SPOKANE, Wash. —So this is what figure skating has been missing these last four years.
The Americans have been trying to find someone — anyone — to give the sport its glitz, glamour and spunk ever since Sasha Cohen went on hiatus.
Turns out, all they needed was the real thing.
Simply by stepping onto the ice Thursday night, Cohen made American women's skating a happening again. Fans cheered and whistled like she was a rock star, and there were so many camera clicks it sounded like a Hollywood premiere. By delivering like a pro, keeping herself squarely in the mix for a spot in Vancouver by finishing second in the short program, Cohen ensured the Olympic spotlight will remain squarely on skating for a few more days.
Never miss a local story.
Lindsey Vonn's big skiing win? Those roster spots being doled out in snowboard and freestyle? Mere warmups for tonight's free skate.
"It's fun to have the attention, the appreciation, people hoping you're going to do well," Cohen said after Friday's practice. "I had my nervous moments, but being out there and performing and having everyone here wishing me well... has been great. There's been moments you feel pressure and expectations, but for the most part I've been able to set that aside and enjoy that I'm here for me."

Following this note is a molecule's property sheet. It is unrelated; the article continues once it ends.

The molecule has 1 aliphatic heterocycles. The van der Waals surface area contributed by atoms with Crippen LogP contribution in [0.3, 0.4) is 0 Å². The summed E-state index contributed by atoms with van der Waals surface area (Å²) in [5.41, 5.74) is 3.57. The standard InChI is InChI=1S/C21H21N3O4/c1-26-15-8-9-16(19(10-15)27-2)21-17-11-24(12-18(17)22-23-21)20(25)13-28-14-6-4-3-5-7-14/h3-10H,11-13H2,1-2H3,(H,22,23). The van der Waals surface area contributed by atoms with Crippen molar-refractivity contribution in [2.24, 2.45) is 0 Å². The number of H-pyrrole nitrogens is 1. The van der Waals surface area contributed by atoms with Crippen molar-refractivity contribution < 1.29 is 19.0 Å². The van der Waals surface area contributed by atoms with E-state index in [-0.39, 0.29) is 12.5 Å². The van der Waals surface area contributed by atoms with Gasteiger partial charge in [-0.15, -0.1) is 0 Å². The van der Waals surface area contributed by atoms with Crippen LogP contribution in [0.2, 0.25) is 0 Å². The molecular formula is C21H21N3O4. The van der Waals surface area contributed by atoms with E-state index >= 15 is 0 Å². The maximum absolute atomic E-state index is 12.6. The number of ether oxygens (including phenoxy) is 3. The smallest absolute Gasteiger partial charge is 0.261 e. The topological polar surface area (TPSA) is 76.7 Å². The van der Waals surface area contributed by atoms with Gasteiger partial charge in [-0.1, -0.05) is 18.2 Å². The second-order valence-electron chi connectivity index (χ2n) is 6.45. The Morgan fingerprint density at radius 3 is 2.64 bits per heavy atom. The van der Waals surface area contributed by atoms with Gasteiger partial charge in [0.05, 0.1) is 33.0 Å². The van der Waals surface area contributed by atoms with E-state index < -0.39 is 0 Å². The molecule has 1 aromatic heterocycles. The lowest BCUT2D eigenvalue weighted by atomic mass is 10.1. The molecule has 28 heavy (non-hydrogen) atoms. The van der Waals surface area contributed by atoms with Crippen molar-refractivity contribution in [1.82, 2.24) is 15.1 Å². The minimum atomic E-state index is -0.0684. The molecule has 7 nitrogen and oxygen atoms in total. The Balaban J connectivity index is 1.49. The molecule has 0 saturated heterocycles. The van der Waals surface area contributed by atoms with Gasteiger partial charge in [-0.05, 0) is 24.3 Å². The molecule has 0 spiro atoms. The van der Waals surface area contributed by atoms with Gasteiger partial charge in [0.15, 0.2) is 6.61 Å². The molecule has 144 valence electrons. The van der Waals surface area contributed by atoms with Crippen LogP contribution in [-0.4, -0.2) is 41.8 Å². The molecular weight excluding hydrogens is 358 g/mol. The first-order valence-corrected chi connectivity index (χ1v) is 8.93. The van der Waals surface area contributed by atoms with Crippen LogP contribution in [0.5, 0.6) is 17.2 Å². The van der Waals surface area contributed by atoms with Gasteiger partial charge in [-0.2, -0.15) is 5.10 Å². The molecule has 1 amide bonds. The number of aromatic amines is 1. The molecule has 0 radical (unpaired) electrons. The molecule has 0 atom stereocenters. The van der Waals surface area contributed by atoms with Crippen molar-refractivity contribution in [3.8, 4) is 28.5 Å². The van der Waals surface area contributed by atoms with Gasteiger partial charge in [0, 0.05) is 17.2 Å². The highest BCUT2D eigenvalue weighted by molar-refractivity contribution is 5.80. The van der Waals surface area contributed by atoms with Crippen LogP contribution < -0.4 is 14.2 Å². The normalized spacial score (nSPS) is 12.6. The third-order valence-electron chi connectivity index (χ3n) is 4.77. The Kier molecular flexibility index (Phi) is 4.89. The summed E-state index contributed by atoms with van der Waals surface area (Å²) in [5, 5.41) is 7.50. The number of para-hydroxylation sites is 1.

Indeed, Cohen looked relaxed and right at home again Friday. For the first time in her career, there is no one else to overshadow her, no Michelle or Sarah with whom she has to share the spotlight.
Less than a point separates leader Mirai Nagasu, Cohen and Rachael Flatt. With only two Olympic spots available, Cohen will have to be perfect — or pretty darn close.
For all her talent and drive, the knock on Cohen has been her inability to keep it together when it matters most. She has yet to do clean short and long programs in the same major event, a fact she was reminded of Thursday night.
And again Friday.
"I know I've been training well, and I've done some really good longs in practice, which gives me confidence," she said. "I am aspiring to that, I'm hoping to. We'll see."
There were, to put it mildly, a few skeptics when the Olympic silver medalist announced her comeback in May. Sure she'd been skating, headlining the "Stars on Ice" tour. But she'd been out of the game since the 2006 world championships, an eternity in a sport where a few months on the competitive sidelines can leave you stale. At 25, she might as well be a card-carrying AARP member, having almost a decade on the rest of the competition.
When she pulled out of both Grand Prix assignments because of a bad case of tendinitis, the chorus of doubters grew.
"I can definitely tell you, when I was injured and skating awful, you want to be here, but you are how you feel each day," Cohen said. "I believed in myself because I had some great moments and great days in training, and I was able to keep putting them together and get confidence enough to be here."